About the author: is a thirty-something IT manager and blogger who wants to help himself and others get out of debt. He writes about personal finance and debt-free living at Debt Free Adventure.

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9 Responses to “Pick and Process Your Own Fruit to Save Money”

  1. 1
    Andrew Says:

    I’m not convinced that local “organic” fruit is that much better than store bought fruit. The commercial grower has every incentive as the local farmer at using the best farming practices. The commercial grower benefits from the economies of scale, they will use the land more efficiently. Pesticides and fertilizers are regulated by the FDA, they enable commercial growers to grow more per acre of land than the local guy. The wax coating does not significantly alter the flavor of the fruit, but goes along way in preserving it. local “organic” fruit will spoil much faster, so I don’t doubt that the local grower’s fruit will taste much better on the day you pick it, I doubt it will be much better coming out of your freezer than the frozen stuff you get at the supermarket.

    Driving to a farm, picking your own takes time, and fuel. A single truck hauling 10 tons of fruit will pollute less than 1000 cars driving out to the farm and picking up 20lbs each. Also, having individuals pick fruit is inefficient, it will naturally lead to a percentage of the fruit crop being wasted due to everyone rifling through all the plants. A commercial farm has great incentive to minimize waste.

    I;m not knocking local farms, they are great for fresh fruit, but it’s not that much better than commercial farms, especially if you want the fruit to last a little longer, and that’s especially true if you don’t want to have to drive out to the farm every few days.

  2. 2
    GoYanks Says:

    Pick your own is good for having a nice day out with family, fresh food, good for local economy etc etc, but cost effective? Noway! Here in NJ cost of strawberries at local “pick your own” farm is $2.99/lb. Cost at the Farmers Market store – $0.99/lb!

  3. 3
    Ace @ aceofwealth.com Says:

    Matt, that sounds awesome! Unfortunately, I’ve never had the pleasure of being able to drive down to my local fruit farm and pick fruits. As GoYanks just mentioned it does sound like a wonderful way to spend the day with family and friends. It definitely makes me want look this up and find a local fruit farm near me =P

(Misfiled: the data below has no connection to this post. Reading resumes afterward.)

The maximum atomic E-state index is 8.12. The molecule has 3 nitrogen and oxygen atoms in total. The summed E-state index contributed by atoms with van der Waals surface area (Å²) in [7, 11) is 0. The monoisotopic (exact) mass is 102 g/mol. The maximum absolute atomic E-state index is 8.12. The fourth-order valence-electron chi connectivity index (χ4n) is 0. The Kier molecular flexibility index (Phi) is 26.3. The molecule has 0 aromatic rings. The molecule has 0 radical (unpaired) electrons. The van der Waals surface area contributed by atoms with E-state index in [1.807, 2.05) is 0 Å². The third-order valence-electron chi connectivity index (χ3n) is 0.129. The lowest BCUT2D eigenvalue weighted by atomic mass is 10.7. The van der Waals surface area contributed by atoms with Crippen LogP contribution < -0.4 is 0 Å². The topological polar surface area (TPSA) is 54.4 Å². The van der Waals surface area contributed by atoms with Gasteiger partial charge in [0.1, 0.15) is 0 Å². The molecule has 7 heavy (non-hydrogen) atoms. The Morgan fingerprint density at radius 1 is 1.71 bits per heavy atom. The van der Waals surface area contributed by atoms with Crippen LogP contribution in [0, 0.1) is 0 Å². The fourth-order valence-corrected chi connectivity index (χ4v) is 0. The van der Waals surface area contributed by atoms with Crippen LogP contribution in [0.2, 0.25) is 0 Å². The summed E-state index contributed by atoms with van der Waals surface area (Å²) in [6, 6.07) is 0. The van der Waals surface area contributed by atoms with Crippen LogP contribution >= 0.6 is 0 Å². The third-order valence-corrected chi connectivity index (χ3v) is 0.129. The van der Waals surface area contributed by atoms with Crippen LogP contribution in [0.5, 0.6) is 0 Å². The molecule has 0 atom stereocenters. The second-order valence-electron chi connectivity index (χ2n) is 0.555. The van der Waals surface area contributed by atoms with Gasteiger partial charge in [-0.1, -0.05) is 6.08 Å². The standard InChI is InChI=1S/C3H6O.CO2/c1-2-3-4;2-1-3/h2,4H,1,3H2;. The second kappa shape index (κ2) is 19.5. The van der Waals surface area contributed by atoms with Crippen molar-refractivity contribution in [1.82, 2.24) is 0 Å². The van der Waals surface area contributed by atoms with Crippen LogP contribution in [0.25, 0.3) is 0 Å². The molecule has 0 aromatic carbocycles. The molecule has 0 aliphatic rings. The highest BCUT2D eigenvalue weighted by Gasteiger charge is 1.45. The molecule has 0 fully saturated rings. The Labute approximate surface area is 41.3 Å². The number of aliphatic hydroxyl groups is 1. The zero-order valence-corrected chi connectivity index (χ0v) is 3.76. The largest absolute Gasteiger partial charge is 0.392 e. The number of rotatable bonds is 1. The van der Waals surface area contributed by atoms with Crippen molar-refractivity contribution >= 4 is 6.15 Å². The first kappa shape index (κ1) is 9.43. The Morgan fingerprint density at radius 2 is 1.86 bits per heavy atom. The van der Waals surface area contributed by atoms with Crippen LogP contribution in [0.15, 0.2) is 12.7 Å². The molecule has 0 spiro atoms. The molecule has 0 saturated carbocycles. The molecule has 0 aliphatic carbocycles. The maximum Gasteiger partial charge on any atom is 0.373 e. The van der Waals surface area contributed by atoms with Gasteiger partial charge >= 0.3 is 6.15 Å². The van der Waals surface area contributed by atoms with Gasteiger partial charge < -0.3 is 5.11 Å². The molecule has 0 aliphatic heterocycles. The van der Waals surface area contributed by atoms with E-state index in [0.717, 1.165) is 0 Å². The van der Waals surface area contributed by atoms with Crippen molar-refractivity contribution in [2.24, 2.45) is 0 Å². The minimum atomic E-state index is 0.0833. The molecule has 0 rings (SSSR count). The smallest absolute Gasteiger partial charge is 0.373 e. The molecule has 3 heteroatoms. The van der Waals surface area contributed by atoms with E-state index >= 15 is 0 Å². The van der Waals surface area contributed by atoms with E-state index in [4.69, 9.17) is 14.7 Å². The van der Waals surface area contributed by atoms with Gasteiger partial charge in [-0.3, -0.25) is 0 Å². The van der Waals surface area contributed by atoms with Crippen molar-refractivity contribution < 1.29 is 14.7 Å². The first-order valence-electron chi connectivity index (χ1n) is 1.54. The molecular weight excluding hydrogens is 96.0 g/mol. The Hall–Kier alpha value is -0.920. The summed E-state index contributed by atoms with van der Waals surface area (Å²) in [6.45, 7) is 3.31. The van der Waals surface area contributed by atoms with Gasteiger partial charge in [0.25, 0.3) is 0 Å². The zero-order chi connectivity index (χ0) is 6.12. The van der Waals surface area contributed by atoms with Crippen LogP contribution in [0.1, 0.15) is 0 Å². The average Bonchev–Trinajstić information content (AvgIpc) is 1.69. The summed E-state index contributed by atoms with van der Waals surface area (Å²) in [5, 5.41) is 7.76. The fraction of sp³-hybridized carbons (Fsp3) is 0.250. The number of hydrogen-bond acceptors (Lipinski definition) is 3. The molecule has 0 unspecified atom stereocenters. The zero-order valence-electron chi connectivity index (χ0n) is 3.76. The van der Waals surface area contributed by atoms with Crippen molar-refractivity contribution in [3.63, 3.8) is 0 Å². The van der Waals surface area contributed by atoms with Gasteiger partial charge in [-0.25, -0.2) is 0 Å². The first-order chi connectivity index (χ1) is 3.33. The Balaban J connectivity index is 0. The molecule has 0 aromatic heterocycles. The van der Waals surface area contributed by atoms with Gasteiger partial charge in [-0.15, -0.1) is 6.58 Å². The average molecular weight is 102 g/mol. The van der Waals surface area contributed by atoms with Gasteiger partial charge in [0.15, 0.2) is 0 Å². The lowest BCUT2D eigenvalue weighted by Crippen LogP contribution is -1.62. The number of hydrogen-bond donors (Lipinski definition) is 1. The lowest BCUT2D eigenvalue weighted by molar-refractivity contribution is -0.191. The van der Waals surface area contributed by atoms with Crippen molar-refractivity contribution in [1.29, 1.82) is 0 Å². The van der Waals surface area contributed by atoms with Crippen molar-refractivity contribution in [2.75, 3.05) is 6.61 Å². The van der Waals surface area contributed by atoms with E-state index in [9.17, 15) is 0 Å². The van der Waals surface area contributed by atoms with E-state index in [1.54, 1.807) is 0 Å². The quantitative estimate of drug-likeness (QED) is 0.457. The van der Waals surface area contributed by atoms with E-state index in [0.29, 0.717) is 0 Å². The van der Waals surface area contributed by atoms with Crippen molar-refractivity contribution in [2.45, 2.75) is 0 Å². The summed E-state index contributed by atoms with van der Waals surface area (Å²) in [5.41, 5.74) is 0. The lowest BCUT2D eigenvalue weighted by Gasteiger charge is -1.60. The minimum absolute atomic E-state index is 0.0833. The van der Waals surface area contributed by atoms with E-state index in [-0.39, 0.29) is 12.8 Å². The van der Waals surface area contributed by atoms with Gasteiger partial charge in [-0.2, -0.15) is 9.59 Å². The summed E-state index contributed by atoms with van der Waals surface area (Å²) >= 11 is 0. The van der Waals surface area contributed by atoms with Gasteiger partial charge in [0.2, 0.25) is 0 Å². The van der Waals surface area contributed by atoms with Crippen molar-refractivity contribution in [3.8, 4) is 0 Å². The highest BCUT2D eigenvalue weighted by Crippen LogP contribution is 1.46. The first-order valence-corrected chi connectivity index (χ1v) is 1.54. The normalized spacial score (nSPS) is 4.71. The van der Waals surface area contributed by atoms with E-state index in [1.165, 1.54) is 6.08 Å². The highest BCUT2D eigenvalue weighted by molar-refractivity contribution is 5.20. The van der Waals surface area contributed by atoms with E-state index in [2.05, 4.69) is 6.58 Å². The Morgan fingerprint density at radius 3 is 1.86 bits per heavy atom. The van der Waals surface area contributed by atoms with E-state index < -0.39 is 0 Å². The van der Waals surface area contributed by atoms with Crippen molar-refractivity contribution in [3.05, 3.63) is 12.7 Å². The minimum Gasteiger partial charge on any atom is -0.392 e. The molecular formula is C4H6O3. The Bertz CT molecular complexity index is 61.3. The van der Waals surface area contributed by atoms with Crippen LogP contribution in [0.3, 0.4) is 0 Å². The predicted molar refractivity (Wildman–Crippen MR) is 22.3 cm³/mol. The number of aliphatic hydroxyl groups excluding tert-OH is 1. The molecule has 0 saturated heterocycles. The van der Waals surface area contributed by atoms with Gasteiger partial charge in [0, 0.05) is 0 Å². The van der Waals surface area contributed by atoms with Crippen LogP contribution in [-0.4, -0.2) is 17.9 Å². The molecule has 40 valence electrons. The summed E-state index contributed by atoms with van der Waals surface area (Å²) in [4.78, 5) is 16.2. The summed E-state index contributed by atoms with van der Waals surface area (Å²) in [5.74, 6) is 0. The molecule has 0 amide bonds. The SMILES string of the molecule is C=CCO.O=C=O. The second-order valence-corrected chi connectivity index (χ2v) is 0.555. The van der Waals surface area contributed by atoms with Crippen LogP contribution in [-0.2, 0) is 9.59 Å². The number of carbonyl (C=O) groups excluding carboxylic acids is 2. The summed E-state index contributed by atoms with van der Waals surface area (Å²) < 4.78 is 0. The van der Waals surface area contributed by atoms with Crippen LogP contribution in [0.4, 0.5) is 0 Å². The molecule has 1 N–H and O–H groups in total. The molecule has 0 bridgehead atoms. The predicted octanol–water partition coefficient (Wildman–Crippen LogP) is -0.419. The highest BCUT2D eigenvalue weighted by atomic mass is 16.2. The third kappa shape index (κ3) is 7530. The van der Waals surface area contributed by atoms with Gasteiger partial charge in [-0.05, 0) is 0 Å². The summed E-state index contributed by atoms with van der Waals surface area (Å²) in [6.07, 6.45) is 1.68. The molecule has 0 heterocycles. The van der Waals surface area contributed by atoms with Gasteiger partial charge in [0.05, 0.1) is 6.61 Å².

4. 4
    PMT Says:

    @Andrew

    Just because the FDA regulates something doesn’t mean it is beneficial. We used to spray everything with DDT and now that’s banned. Asbestos was installed in every public building and now it too is banned and costs thousands to remove. You’re talking about something designed to kill another living thing…you think that won’t have some residual effect on your health?

  5. 5
    PMT Says:

    In the past we have canned peaches and made apple sauce after picking fruit from the local farms. Give us tasty fruit and a low cost all year round. True it is a pain to spend a day canning but then we at least have control over what goes into the jar so we can lower sugar, preservatives and other junk that you find in commercial foods.

  6. 6
    Red Says:

    Great post! I went to Pick Your Own and found a fruit and berry patch nearby that has a very wide selection. Thanks for the info! :)

  7. 7
    Jeff @ Sustainablelifeblog Says:

    Thanks for sharing matt. I went to pick your own, and although they wont win any webdesign awards anytime soon, they did have some useful information. I didnt think there would be much available in wyoming, but there was more than I thought. I’ll definitely have to make a trip up to some of those places.

  8. 8
    Funny about Money Says:

    The city and the county made a carefully deliberated decision to get rid of agriculture around the Phoenix area and replace it with acre on acre on acre on acre of lookalike subdivisions, all of which are now half-empty and worthless. The result is there’s no fresh anything within driving distance of this city. Unless bankruptcy and foreclosure can be regarded as a form of “produce”…the fruits of farming houses.

    You used to be able to pick fresh grapes and citrus around here. To do that now, you’d have to drive about 200 miles.

  9. 9
    Deborah Says:

    For the first time in years, I’ve made the time to pick and preserve local u-pick blackberries. At $3.00/pound, they’re about half the grocery price and the difference in quality is astonishing. A tip for freezing them, I flash-freeze, which just means I spread them out on cookie sheets so they are not touching and quickly freeze the berries, then I measure and freeze in quart bags. This stops the berries from getting squished in packaging and lets one remove measured amounts from a bag if you don’t want to use the whole thing. Great topic, thanks.